The British government announced on Sunday that thousands of prison officers would receive an immediate pay rise to combat falling staff levels. Justice Secretary Liz Truss said that £12m ($14.9m) would be made available to staff at 31 prisons in London and the South East.
Officers at prisons including Feltham Young Offenders Institute, Wormwood Scrubs and Belmarsh, would receive pay increases of between £3,000 and £5,000 to help improve uptake of jobs. The pay increase will apply to band three staff, the grade in which most front-line staff sit.
Truss told Andrew Marr's BBC One programme on Sunday the issues had been "building for a number of years", however, she said: "We do have a plan and we're recruiting more officers."
Truss also said that the Prison and Courts Reform Bill, which is due to be published this week, would put a greater emphasis on reforming offenders, of whom half went on to re-offend within a year of release, she said.
"At the moment all I am responsible for is housing prisoners," she added.
The announcement follows riots in a number of prisons in 2016, including HMP Birmingham and HMP Swaleside in Kent, as well as surging levels of attacks on prison staff. In October last year, government statistics revealed attacks on prison staff had risen by 43% in the 12 months up to June 2016 from the previous year to 5,954.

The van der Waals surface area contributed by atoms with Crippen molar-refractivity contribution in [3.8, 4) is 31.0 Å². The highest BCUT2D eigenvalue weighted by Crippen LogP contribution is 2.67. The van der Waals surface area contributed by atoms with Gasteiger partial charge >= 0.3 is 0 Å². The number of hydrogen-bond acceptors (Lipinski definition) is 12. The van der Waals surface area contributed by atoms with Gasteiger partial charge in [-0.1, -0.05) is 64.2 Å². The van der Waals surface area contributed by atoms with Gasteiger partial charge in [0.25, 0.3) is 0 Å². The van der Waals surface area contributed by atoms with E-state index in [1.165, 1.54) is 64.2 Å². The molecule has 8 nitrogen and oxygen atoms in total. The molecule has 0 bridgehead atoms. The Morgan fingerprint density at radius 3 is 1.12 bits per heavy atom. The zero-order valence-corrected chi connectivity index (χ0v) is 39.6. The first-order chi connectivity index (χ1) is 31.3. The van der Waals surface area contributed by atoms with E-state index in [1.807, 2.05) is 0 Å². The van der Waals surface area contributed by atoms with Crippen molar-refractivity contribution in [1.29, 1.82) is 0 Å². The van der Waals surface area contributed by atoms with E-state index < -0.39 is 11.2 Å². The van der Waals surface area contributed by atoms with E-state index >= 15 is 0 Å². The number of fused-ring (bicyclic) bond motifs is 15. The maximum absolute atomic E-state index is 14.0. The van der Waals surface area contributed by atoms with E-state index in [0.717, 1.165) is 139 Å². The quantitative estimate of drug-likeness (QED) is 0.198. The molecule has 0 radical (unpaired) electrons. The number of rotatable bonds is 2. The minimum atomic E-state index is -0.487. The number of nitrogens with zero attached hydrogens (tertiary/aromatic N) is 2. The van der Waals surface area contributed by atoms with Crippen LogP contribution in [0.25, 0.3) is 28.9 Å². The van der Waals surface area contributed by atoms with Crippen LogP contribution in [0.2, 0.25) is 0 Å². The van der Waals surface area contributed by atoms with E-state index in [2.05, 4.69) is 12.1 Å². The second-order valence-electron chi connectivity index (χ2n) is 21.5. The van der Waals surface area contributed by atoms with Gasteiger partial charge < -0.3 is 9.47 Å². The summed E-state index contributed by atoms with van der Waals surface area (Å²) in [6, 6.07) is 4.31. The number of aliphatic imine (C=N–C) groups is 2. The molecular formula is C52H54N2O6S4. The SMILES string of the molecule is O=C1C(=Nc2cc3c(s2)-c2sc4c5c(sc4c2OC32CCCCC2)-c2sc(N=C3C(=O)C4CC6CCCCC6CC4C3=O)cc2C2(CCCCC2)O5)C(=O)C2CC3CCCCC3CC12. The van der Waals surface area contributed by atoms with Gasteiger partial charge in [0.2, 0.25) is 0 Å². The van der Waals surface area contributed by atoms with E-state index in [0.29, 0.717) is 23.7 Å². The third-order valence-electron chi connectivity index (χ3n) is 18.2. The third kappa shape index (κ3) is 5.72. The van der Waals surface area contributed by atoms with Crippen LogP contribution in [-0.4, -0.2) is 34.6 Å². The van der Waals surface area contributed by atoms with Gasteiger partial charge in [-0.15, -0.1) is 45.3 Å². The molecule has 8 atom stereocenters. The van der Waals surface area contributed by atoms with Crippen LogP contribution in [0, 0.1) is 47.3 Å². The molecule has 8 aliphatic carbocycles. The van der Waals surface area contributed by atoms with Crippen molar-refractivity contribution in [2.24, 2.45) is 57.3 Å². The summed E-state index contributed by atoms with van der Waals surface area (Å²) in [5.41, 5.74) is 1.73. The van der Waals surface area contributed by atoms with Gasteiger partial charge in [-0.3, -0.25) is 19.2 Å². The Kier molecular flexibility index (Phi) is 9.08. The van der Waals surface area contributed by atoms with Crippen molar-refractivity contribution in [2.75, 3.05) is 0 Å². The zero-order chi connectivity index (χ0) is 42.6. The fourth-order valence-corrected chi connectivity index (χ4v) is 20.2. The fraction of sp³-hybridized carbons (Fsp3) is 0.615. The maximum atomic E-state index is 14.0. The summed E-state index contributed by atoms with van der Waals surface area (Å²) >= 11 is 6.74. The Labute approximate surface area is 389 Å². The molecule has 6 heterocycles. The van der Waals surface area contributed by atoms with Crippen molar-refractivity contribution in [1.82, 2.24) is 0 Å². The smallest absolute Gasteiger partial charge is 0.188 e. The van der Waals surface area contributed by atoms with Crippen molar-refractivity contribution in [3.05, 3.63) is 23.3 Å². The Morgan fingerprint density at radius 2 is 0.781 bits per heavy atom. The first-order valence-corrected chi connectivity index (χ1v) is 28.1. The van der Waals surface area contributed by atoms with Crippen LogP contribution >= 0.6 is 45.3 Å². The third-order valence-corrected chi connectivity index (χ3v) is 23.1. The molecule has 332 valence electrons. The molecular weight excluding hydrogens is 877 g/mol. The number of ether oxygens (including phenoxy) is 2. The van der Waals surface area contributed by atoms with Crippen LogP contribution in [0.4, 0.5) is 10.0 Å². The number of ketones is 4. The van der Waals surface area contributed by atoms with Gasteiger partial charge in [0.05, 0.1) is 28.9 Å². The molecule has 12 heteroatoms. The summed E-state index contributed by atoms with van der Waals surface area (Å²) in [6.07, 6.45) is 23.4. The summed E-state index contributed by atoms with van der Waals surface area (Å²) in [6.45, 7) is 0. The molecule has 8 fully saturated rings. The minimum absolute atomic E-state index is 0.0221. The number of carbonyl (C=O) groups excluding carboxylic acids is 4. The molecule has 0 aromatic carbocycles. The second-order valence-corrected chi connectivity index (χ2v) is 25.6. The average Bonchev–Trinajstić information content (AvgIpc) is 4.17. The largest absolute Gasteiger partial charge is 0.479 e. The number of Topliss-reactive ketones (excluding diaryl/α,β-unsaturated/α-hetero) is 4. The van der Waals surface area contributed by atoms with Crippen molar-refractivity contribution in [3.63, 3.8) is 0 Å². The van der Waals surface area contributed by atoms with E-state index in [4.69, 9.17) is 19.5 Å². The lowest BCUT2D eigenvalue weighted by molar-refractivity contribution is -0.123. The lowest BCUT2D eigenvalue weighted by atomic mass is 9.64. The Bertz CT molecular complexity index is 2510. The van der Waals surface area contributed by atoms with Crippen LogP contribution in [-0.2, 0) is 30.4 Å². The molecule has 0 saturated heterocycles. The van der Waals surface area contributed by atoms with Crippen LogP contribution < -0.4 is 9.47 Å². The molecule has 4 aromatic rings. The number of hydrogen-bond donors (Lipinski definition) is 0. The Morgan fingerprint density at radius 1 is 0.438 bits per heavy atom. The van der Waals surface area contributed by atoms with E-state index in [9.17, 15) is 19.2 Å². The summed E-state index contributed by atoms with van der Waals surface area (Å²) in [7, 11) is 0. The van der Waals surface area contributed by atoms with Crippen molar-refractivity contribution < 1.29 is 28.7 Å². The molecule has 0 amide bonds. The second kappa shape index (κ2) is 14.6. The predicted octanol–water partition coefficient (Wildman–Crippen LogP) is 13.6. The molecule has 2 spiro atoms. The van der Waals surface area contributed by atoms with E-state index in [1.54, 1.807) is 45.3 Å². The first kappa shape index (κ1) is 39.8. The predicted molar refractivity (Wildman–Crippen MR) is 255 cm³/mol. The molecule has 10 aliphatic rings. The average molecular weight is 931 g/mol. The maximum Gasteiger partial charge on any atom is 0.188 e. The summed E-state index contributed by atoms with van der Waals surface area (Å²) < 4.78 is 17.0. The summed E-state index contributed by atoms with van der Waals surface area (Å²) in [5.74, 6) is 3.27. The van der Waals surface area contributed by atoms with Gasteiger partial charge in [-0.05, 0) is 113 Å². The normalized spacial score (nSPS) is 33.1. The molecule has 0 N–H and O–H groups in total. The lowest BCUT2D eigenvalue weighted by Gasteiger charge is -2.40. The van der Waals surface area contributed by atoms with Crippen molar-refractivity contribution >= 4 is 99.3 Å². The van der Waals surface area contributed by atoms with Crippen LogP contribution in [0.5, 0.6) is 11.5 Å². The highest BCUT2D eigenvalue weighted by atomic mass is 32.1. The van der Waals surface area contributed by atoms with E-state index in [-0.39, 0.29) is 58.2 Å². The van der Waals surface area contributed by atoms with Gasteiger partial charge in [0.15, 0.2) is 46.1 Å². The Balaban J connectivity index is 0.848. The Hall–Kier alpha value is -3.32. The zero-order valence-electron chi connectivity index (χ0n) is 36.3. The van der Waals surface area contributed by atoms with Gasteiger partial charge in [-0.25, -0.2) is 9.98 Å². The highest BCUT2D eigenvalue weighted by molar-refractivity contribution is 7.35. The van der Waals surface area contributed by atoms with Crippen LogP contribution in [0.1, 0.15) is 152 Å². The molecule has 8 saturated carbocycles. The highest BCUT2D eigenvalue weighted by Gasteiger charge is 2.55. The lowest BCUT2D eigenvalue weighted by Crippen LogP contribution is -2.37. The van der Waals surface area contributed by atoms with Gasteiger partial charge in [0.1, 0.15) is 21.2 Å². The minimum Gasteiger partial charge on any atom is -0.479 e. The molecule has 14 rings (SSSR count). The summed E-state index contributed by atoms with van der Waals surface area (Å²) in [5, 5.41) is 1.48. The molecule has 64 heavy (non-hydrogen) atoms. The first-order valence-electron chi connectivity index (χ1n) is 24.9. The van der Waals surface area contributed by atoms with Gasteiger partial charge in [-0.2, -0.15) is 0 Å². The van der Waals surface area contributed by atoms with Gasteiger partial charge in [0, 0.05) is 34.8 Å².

It was announced last year that an extra 2,500 prison staff would be recruited to help bring the level of violence down. However, the Justice Secretary denied that the problem had been caused by government cuts.
In the same interview, Marr said that the number of prison staff had decreased by 6,000, but Truss defended this, suggesting that the "digitisation" of prisons meant fewer staff members were required than had once been the case. She said: "The world has changed and we're digitising our prisons and running them in different ways."
She added that the number of prisoners had stayed the same since 2010, at 85,000, though appeared to contradict herself in the same sentence. She told Marr: "The number of prisoners has stayed the same – we're putting away a record number of sex offenders and we've got fewer people going to prison."